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09 September 2021

New Hungarian government decree on patent protection: encouragement of patents vs. threat of compulsory licensing

In response to the ongoing COVID-19 pandemic, on 6 August 2021 the Hungarian Government issued Decree No. 474/2021 on the different application of the Patent Act (Act XXXIII of 1995). According to the decree, patent applications filed after the entry into force of this decree will not be subject to a maintenance fee for the first three years of patent protection. The decree was promulgated on 6 August 2021 and will remain in force until the end of the state of emergency related to COVID-19.

Although no reasoning was provided to the decree, the decree is in line with the Government's aim to encourage research and development. Lifting part of the financial burden of obtaining patent protection on innovations may boost Hungary's innovation performance and facilitate economic growth disrupted by the pandemic.

The owner of a patent has exclusive rights to exploit the invention. Without exclusive rights through patent protection, there would be no chance of a return on research and development activities, since other companies could copy the results and enter the market with the same product while spending nothing on their own development process.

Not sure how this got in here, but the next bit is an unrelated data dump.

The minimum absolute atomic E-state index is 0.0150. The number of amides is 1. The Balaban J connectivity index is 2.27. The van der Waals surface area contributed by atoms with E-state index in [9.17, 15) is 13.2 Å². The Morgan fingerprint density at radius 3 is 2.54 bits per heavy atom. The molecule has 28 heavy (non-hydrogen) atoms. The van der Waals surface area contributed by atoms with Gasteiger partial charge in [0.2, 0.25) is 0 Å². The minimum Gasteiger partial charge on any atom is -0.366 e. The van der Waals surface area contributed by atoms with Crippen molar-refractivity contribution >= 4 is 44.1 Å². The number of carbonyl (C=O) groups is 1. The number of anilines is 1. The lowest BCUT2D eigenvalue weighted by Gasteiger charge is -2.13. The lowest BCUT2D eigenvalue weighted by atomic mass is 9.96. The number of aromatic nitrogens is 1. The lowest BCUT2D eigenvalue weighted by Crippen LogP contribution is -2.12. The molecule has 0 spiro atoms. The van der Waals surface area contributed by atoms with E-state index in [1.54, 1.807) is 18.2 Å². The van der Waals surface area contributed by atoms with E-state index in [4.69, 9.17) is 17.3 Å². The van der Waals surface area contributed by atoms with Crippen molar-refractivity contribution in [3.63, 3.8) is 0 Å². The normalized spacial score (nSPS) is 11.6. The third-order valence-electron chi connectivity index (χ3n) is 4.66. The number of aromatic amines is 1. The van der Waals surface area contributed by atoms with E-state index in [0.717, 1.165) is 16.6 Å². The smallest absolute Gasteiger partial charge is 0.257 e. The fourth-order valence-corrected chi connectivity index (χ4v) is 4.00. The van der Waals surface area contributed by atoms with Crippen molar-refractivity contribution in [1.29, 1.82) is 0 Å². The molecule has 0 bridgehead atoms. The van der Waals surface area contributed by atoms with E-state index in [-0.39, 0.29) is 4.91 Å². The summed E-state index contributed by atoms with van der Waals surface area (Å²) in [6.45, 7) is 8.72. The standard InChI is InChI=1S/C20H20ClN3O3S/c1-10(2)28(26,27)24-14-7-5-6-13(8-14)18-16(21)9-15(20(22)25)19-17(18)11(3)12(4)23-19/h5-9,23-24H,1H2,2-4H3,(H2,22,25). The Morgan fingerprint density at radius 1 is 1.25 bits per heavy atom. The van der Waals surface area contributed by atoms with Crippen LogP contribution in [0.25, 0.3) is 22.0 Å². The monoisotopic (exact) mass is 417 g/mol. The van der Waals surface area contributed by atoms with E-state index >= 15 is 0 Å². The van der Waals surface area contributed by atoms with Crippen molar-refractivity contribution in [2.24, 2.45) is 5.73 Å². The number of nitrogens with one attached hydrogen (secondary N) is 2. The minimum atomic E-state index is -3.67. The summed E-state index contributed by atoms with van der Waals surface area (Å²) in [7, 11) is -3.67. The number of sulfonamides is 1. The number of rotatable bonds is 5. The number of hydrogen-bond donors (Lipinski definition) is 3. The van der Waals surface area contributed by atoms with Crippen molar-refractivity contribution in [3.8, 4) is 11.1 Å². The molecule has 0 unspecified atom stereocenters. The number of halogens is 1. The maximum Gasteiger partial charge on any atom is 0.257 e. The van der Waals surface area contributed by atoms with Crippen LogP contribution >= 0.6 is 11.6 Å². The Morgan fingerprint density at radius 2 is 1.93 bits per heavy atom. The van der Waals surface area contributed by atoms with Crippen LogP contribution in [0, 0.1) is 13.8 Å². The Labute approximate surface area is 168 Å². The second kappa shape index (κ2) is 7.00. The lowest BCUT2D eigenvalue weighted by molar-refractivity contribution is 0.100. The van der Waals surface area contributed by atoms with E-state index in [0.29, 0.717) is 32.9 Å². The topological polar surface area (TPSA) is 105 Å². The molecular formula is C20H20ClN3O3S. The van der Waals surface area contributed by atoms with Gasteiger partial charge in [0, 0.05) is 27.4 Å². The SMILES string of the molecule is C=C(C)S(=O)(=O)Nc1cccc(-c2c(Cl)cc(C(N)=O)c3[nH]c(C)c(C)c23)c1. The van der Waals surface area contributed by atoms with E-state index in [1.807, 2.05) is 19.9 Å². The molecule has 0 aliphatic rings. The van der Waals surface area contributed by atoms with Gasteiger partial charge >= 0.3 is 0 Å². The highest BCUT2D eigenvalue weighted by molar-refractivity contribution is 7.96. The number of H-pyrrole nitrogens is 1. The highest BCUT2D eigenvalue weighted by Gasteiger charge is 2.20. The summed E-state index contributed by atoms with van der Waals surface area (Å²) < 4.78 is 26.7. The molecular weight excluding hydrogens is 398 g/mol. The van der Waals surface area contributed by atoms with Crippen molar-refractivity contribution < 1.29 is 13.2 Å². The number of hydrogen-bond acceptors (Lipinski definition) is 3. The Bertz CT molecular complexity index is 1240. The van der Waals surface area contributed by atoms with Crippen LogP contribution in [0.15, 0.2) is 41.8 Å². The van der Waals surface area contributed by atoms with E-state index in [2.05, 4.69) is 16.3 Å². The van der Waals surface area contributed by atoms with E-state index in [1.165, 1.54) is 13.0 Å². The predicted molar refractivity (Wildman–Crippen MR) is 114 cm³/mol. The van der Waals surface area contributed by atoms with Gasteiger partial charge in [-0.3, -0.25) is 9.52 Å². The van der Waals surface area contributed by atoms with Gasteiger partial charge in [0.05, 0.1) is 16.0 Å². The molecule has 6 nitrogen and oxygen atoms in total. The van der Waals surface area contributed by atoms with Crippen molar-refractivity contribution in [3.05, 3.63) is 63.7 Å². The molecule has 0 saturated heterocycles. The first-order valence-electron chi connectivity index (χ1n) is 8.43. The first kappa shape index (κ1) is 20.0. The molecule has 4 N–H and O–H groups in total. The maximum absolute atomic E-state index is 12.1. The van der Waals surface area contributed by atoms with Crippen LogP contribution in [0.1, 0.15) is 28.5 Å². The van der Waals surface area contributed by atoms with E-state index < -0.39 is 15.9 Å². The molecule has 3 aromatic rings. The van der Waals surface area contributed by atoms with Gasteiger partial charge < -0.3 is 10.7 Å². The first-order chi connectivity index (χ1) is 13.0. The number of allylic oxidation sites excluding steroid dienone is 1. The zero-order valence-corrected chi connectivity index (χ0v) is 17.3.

Exclusive rights over a patented invention give the patent owner absolute discretion over whom they grant licences to and how they exploit the invention. However, especially in the middle of a worldwide health crisis, this poses a risk that holders of patents for things like medical products, active substances, procedures and equipment needed to fight the pandemic would not be able to ensure the required supply. To address this contradiction, the Hungarian legislator modified the Patent Act and introduced the public health compulsory licence. The new rules have been in effect since 18 June 2020. If the Hungarian Intellectual Property Office grants a compulsory licence to the applicant, the applicant will obtain the right to exploit the invention, e.g. to manufacture and sell a patented drug. Although the patent owner is entitled to a fair licence fee for the compulsory licence, the patent owner is still deprived of its exclusive right to decide on the exploitation of the invention.


The Government seems to be giving with one hand and taking away with the other. It is to be seen how the discount offered on maintenance fees may offset the potential negative implications of the newly introduced public health compulsory licensing hanging over the heads of patent owners like a sword of Damocles.

Nevertheless, as the discount on maintenance fees is offered only on patent applications filed before the end of the state of emergency, we encourage all innovators to take advantage of this non-recurring opportunity.

author: Márk Kovács


Attorney at Law